SAM AMIDON, RAYMOND BYRON AND THE WHITE FREIGHTER
GRASS WIDOW, STLS, SILVER INTERIOR
(Backspace, 115 NW 5th) This past January, the ladies of San Francisco's Grass Widow holed up at the Pool recording studio in North Portland to record their latest full-length—and Kill Rock Stars debut—Past Time, a breezy 26 minutes of bittersweet, pastoral post-punk, lovingly assembled with an uncanny attention to detail that's no doubt owed to whole rainy days spent trapped indoors. The trio's well-honed songwriting and unique melodic and modal alchemy—intricate three-part vocal harmony artfully woven over and around adventurous, uptempo guitar and bass interplay—have never sounded so effortlessly charming and transcendent. Though the album pops with subtleties that beg for repeat listens, Past Time as a whole is very much an overt statement of intent to anyone who will listen—Grass Widow is a once-in-a-generation kind of band, and they're still just getting started. ETHAN JAYNE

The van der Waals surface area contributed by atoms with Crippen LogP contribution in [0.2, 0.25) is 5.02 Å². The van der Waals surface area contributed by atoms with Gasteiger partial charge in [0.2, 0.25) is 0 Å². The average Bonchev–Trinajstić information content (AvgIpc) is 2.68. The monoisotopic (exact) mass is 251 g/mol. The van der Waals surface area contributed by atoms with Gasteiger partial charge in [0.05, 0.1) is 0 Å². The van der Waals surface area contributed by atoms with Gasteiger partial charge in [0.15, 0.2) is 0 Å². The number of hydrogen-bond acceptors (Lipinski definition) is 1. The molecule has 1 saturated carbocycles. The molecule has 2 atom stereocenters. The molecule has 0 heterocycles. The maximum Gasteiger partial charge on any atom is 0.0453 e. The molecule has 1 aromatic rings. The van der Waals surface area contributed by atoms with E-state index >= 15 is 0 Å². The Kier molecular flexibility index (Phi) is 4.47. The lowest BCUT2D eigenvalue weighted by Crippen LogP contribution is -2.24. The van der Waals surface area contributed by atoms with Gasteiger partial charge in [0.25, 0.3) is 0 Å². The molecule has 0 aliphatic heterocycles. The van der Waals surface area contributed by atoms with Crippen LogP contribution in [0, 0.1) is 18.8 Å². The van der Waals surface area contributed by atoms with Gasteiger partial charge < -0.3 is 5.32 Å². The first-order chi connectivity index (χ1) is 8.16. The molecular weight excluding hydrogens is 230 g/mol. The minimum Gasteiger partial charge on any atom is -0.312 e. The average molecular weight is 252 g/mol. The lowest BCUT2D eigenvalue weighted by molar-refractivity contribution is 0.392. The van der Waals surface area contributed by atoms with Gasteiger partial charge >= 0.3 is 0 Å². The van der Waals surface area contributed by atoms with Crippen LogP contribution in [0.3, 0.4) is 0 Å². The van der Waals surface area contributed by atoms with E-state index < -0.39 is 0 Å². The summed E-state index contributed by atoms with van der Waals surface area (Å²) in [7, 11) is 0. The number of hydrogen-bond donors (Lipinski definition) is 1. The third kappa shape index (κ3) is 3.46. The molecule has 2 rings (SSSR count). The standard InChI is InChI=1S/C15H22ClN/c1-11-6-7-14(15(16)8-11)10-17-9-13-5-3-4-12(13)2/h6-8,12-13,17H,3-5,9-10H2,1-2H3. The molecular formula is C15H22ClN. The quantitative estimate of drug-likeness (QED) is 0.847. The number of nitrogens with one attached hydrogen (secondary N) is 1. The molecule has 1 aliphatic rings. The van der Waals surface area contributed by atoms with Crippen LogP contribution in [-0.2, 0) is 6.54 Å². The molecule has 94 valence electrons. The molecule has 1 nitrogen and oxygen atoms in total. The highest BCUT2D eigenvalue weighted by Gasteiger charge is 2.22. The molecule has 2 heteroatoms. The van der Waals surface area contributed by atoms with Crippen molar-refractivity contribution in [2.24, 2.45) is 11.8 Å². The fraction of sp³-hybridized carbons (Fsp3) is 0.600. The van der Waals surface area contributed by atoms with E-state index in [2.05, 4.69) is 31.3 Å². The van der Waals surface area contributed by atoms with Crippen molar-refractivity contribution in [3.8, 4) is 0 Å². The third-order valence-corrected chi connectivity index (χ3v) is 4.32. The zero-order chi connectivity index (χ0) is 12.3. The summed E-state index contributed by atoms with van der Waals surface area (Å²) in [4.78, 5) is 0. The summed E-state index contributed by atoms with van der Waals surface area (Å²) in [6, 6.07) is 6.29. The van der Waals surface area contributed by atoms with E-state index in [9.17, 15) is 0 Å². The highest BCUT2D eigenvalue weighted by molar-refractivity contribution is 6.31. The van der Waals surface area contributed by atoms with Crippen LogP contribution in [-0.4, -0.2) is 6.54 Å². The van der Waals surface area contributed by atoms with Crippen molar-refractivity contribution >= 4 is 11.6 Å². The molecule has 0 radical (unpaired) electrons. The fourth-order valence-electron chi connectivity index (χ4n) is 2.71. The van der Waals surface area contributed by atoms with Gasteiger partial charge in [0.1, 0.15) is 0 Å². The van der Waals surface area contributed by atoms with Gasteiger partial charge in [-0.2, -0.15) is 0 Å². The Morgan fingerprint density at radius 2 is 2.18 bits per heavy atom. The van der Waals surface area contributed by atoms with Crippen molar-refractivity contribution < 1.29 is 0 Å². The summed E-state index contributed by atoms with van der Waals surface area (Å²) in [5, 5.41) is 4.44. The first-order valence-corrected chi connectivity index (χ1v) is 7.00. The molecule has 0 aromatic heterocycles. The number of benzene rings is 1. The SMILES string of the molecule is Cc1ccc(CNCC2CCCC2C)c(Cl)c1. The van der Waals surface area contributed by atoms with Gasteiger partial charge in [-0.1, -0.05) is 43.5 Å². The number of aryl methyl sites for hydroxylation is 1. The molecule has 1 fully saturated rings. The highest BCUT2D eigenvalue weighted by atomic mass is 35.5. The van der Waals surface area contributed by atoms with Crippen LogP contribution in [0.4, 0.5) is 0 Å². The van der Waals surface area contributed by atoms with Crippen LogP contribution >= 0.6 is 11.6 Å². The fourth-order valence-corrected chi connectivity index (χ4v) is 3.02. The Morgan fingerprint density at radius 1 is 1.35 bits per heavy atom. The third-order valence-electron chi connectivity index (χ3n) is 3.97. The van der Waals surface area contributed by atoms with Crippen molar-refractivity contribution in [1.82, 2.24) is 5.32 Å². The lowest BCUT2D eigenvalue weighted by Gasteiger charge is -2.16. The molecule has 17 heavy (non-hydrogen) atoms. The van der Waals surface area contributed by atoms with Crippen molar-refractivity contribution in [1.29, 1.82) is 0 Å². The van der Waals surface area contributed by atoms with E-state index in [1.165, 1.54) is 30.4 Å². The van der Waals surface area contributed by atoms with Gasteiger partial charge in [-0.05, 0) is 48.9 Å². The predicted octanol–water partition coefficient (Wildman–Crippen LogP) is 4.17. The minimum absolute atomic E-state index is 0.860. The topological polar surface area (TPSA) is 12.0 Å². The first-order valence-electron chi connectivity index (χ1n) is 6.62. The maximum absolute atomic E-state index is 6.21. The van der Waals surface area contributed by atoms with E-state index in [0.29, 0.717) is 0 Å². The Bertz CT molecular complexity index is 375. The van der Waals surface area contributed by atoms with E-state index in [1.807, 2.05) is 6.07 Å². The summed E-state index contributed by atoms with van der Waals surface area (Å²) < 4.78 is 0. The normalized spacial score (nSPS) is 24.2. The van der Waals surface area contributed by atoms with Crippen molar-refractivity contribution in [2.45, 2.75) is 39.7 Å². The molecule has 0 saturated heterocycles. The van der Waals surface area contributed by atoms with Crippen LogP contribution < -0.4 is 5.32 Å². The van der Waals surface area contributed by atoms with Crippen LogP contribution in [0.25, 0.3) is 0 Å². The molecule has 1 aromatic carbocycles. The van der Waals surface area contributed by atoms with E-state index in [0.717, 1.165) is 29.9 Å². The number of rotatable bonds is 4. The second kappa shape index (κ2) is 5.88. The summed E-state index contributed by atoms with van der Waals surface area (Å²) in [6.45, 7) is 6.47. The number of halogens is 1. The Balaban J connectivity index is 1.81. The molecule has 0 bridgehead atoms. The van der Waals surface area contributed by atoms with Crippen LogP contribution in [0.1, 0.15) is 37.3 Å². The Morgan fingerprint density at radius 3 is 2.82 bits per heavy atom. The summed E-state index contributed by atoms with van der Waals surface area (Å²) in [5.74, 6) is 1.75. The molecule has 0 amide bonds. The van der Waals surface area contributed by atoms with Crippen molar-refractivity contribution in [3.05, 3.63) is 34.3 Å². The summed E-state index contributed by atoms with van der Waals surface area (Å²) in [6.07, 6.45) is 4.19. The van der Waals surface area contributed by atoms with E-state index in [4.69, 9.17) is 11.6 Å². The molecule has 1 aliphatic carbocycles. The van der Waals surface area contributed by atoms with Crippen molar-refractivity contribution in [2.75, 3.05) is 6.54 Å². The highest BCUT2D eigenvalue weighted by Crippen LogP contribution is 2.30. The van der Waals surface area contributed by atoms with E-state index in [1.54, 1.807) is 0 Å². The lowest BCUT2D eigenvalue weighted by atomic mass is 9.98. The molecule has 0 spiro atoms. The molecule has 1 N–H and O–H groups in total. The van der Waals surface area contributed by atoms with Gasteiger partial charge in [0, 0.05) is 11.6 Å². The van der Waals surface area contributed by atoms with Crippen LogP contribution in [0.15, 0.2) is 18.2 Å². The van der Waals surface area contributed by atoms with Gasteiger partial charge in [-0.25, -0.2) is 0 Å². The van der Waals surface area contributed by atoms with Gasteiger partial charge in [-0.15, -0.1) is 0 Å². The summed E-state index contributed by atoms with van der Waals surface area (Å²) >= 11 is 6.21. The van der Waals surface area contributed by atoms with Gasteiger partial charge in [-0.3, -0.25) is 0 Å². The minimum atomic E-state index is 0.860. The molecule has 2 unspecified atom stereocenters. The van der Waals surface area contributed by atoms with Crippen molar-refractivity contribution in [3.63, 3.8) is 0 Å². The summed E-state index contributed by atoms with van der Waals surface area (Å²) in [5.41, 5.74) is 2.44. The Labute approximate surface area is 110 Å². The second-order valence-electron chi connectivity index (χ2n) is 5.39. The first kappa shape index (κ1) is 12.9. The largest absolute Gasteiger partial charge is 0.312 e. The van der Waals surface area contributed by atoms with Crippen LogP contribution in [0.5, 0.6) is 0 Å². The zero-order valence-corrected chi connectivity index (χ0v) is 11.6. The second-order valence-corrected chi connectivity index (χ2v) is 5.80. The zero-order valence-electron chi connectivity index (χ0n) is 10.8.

AMANDA RICHARDS, PROFESSOR GALL
(Someday Lounge, 125 NW 5th) People, we are fucked. The dead have risen, hungry for brains (or flesh, or meaty ribs, or whatever it is zombies actually eat), and this time around hiding in a mall with a sawed-off ain't going to help things. That's the bad news. The good news is that local country crooner Amanda Richards has scored a soundtrack for the undead's flesh-chomping insurrection. Play Dead just might be the first zombie-themed country album (unless Merle Haggard has actually been dead all these years, which when you think about it is quite possible), told from the point of humanity's final survivor (Richards herself). Stripped bare of unnecessary rock opera flair, Play Dead is both sweet and enduring, despite Richards' bloody lyrical content. The end of days never sounded so great. EAC
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